So you’re shopping for a new donor database. Being the go-getter, development rock-star that you are, you researched different products. And then researched some more. You called sales reps, you did demos, you waded through proposals, and you dealt with more follow up emails than you could count.
Then, you organized a staff meeting to discuss your findings and make a recommendation.
And then your boss or your board went with a different product than what you suggested? Why would they do that?
Well, there could be several reasons; price, features, availability or even a prior relationship with a different vendor could play a role in the decision.
But there could be another reason, one that’s tough to consider. Maybe you didn’t do a good enough job championing your choice. You weren’t persuasive enough. You didn’t sell leadership on what your needs truly are.
Here are three steps you can take to avoid this dire fate:
1) Get your facts straight, and be definitive.
Your ED or board members are going to want to hear how this will benefit them, largely through making them money or saving them money (or both). They aren’t going to convinced by how your chosen system will make you feel better or make your job easier.
Focus instead on how an improvement to your day to day processes will positively impact the organization’s bottom line. Tell them this new system will create efficiencies and free up more time to devote to relational fundraising, which leads to greater donor retention. If you’re moving from installed software to the cloud, explain how that will make your data more secure and protect you from staff turnover. Compare what you are paying now with what you will be paying with the new system, including staff time. Specific, hard data is paramount here.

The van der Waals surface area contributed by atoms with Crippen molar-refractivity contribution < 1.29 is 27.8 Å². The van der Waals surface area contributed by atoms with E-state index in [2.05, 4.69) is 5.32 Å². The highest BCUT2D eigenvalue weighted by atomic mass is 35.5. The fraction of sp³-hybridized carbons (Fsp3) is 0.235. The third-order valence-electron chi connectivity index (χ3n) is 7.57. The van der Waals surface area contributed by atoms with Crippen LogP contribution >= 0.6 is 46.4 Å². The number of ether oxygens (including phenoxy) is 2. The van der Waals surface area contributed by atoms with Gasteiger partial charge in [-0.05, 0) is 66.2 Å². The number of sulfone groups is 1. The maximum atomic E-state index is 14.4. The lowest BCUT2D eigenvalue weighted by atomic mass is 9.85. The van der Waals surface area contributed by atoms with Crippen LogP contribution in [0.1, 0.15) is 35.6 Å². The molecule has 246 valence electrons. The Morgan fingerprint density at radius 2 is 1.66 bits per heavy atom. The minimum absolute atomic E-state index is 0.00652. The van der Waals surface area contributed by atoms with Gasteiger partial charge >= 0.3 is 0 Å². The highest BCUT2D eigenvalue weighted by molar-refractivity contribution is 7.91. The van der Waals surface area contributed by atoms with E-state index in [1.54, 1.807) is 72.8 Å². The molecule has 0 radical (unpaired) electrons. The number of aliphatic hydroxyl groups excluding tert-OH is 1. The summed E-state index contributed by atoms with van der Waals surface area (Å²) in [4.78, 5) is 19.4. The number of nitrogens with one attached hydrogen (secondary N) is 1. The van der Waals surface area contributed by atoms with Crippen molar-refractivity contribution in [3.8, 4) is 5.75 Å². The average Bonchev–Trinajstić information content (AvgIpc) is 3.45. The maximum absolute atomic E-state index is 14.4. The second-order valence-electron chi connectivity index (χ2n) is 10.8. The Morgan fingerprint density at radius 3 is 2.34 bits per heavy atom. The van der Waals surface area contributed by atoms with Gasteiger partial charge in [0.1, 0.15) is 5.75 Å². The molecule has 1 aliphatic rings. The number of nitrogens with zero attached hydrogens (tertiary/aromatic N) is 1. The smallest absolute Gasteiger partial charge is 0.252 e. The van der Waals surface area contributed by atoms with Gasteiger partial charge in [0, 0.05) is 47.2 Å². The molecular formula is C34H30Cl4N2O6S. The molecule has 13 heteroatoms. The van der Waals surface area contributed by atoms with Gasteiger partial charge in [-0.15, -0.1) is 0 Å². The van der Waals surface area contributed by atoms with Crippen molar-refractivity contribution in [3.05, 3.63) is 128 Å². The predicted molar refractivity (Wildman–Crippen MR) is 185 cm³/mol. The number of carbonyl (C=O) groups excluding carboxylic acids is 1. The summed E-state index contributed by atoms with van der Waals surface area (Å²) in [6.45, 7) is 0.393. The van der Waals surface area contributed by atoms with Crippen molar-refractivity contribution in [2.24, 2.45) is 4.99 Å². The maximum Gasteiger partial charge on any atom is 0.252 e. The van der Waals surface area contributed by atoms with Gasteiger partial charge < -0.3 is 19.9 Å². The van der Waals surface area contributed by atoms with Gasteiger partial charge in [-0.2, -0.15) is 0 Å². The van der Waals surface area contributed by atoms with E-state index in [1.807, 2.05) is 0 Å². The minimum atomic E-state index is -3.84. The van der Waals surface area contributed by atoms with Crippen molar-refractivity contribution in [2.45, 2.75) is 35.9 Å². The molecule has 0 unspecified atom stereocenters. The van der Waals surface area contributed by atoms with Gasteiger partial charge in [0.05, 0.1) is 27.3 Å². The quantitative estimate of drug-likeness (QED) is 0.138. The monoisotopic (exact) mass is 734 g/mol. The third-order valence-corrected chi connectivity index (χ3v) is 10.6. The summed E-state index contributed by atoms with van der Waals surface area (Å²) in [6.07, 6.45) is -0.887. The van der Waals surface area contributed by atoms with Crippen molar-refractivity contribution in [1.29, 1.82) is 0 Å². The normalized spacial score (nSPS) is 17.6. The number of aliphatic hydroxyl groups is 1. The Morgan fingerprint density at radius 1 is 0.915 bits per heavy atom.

2) Be Concise and Be Organized.
I have had bosses tell me before that any email I send them, about anything, needs to be no longer than 3 sentences or they will not read it, and will not address it. A bit extreme perhaps, but it does illustrate that those in charge have a LOT on their minds and need you to get to the point quickly and clearly. They may want to help, but if you’re stumbling and rambling, their patience may evaporate and they will be thinking about the time you are wasting, and not on your solution.
3) Don’t Lose Your Passion!
You are in fundraising for a reason, and you are in the development office where you are because you are passionate about that particular cause.
A good donor database should be exciting to you because it should enable you to focus in on donor retention and allow you to focus on fundraising and not on administration. If you aren’t excited because you see how a new Twitter integration can be used to cast a wider net for your constituents, you need to make sure you are about to recommend the right product.
And when you do recommend that product, you need to make sure the ED and/or board are aware of why you are excited about this particular database. I’ve had employees come to me and say, “well, I mean, I guess we could go with this because it might make our jobs a little easier. So… yeah, that’d be good.” Inspiring!
Lay out your case methodically, carefully, concisely and passionately. You believe that one software system is perfect for the organization because it will allow you to fundraise more effectively. Convey THAT.
Remember, those in control ultimately want the same thing you do: for more money to come in to the organization which will help further your mission. If you communicate to them exactly how this system will do just that, how can they say no?